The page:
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Hilo Beauty

Posted by cannacrazy 8 SC (My Page) on
Fri, Apr 24, 09 at 23:49

Has anyone in central SC had luck over-wintering the Hilo Beauty (Spotted Elephant Ear) if left in the ground? I planted 3 last year and they thrived well beyond my expectations. My plant tag says hardy to z7b but I've also read hardy to z9 or 10. I just need to know whether to be patient or give up the vigil and plant again. Can anyone help?


Follow-Up Postings:

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RE: Hilo Beauty

Believe the z9/10 sources for that one, not the tag. I lose my Hilo Beauty if I don't bring the pot in before nighttime temps hit 40 degrees. For more hardy aroids, you need to keep up the vigil because they're late starters, though you'd think 90+ degrees over the next few days should ring their alarm clock.


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RE: Hilo Beauty

What do you think about sinking the pot and digging up for winter? I have limited space for over-wintering indoors but I've totally fallen in love with the Hilo. Can you recommend another aroid with as much beauty but more hardy to the zone?


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RE: Hilo Beauty

Try Mickey Mouse Elephant Ears - They should do well for you.

Here is a link that might be useful: Mickey Mouse EE


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RE: Hilo Beauty

There are so many beautiful colocasias now, most or all of them should be hardy for you in zone 8. If you like the patterning of Hilo Beauty, in addition to the Mickey Mouse you could consider 'Nancy's Revenge', 'Yellow Splash', C. affinis 'Jenningsii'. 'Elepaio' is one of my favorites, though I find it to be a little fussier than some of the others.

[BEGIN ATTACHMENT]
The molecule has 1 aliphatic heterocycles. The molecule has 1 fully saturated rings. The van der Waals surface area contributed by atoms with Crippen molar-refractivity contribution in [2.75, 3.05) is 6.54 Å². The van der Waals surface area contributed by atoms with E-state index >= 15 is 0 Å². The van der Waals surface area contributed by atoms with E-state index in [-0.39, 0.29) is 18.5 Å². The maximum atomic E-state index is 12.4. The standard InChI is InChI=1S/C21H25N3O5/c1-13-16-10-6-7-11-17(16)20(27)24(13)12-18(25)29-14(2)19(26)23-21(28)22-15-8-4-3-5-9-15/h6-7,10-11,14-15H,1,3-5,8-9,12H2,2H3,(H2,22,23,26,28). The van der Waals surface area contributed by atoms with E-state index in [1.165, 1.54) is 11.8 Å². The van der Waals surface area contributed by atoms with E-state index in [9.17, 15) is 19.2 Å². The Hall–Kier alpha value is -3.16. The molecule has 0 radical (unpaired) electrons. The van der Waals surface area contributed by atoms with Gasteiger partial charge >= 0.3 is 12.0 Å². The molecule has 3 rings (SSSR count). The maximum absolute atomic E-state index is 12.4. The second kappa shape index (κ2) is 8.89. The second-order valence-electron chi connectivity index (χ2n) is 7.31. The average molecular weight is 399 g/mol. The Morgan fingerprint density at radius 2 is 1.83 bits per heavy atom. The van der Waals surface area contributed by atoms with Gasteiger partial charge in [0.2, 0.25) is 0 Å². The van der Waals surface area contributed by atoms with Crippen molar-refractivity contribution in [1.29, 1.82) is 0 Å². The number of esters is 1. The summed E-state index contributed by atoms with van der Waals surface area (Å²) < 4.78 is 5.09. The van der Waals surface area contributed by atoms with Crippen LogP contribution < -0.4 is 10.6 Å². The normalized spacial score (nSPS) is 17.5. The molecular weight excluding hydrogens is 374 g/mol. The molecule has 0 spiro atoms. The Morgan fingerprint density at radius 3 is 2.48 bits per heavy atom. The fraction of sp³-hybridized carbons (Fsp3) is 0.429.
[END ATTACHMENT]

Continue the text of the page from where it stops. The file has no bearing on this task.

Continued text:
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RE: Hilo Beauty

I ordered an affinis Jenningsii and it should be here next week. Last weekend I purchased a Black Stem and Imperial. I may add a Mickey Mouse or one of the other varigated-type varieties you mentioned. Have you tried growing the Black Stem and/or Imperial in our area? The big question is whether to plant into the ground or keep in pots? I know some people plant the whole pot so it's easier to dig up in the fall but if they will be hardy in the ground, I'd much prefer doing that. The Columbia area is right on z7b and z8. What do you think will be best for my plants? BTW, I uncovered one of my Hilos and the bulb is soft. That probably means it's rotten, right?


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RE: Hilo Beauty

I grow most of mine in pots here. Even the ones that are hardy for me come into growth so late that they don't make much of an impact. My soil is too dense with clay and rocks to submerge the pots, and I kind of like the extra height they get when I just plop the pot down into the garden, so that's what I do. Not that I don't still try them in the ground, but only if I have a pup potted up to overwinter in the garage. You'll have better success in SC than I do, so if I were you I'd keep them in pots this first year so they can bulk up, then late next spring after the ground warms up I'd plant a division in the garden. Mulch that one well going into winter and be sure it's in a spot that doesn't stay wet through the coldest weather. Keep the reserve plant inside in case it doesn't work out, but I bet you'll do fairly well. The question will be, is it worth having them in pots to get an earlier start.